In another alternative, the recesses may be cut into the compression mat 40. For example, the recesses may be cut into a commercially available compression mat using a laser. Compression mats with compression fingers are commercially available from (for example) InterCon Systems, Inc., of Harrisburg, Pa. as part of their C-BYTE™ connector system. In still another alternative, the compression mat 40 may be compression molded with filler members 46 pre-formed and present in the compression mold.
The filler members 46 are made of a material harder or softer than that of compression pad 40 and its compressor fingers 42 to achieve the desired effect, e.g., mitigating stress relaxation and/or skewing. Additionally, the dimensions, i.e., height and width, of the filler members 46 can be varied to achieve the desired effect. The normal force required to compress the compression pad 40 and its compressor fingers 42 to the nominal deflection can be adjusted, as well as the degree to which stress relaxation and/or skewing occurs. It is typically desirable to compress the compression mat 40 and its compressor fingers between about 16–31 mils (24 nominal) to achieve the required contact force between contact members 32 and contact pads 26. However, those skilled in the art will appreciate that the magnitude of the desired compression is a function of the compression mat geometry and stiffness. Consequently, the desired deflection may be stated as a percentage of button height. The greater the compression of compression mat 40, the greater the stress relaxation.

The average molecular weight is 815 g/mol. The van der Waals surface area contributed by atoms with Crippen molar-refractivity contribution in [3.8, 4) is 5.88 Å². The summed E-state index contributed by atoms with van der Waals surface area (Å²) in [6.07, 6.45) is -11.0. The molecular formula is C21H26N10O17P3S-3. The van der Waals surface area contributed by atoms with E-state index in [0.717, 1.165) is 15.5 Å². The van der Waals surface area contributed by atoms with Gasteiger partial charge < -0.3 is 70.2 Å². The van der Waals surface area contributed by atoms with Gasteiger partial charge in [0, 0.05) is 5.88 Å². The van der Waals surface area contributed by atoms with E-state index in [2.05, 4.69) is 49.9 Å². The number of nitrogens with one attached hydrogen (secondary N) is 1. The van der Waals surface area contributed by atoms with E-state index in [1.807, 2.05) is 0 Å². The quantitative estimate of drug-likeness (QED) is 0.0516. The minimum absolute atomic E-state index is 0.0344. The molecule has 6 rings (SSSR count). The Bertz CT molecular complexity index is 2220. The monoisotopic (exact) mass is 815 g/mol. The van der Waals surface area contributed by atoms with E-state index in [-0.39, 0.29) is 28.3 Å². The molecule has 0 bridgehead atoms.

Referring now to
Shore A Hardness
Dow Corning RTV627
When the filler members were made of a material that is harder than the compression mat and its compressor fingers, the deflection force drastically increases. This occurred with respect to the filler members made of 3M DP460 and 3M DP100. In fact, for the filler members made of 3M DP460 (where the Shore A hardness was greater than the scale maximum), the compressor fingers fractured. The utility of the present invention is best illustrated among these examples with filler members made of 3M DP 105 which is a material that is softer than that of compression mat and its compressor fingers. In that example, the stress relaxation was reduced to 8.8%. This compares favorably with the stress relaxation of 10.1% for the control example and in excess of 45% for commercially available solid silicone compression pads having compression fingers.
It will be apparent to those ordinarily skilled in the art that the embodiments described above are susceptible to various changes, modifications, and adaptations, and it is intended that such changes, modifications, and adaptations be covered by the appended claims.
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|U.S. Classification||439/67, 439/493, 439/77|
|International Classification||H05K1/00, H01R12/00|
|Cooperative Classification||H01R13/24, H01R13/6215, H05K3/365, H05K2201/10393, H01R12/62|
|European Classification||H01R12/62, H05K3/36B4|
|Dec 14, 2004||AS||Assignment|
Owner name: INTERNATIONAL BUSINESS MACHINES CORPORATION, NEW Y
Free format text: ASSIGNMENT OF ASSIGNORS INTEREST;ASSIGNORS:BALCOME, GREGORY ERVIN;KUCZYNSKI, JOSEPH;SPLITTSTOESSER,KEVIN ALBERT;AND OTHERS;REEL/FRAME:015474/0642
Effective date: 20041123
|Jul 17, 2009||FPAY||Fee payment|
Year of fee payment: 4
|Sep 13, 2013||REMI||Maintenance fee reminder mailed|
|Jan 31, 2014||LAPS||Lapse for failure to pay maintenance fees|
|Mar 25, 2014||FP||Expired due to failure to pay maintenance fee|
Effective date: 20140131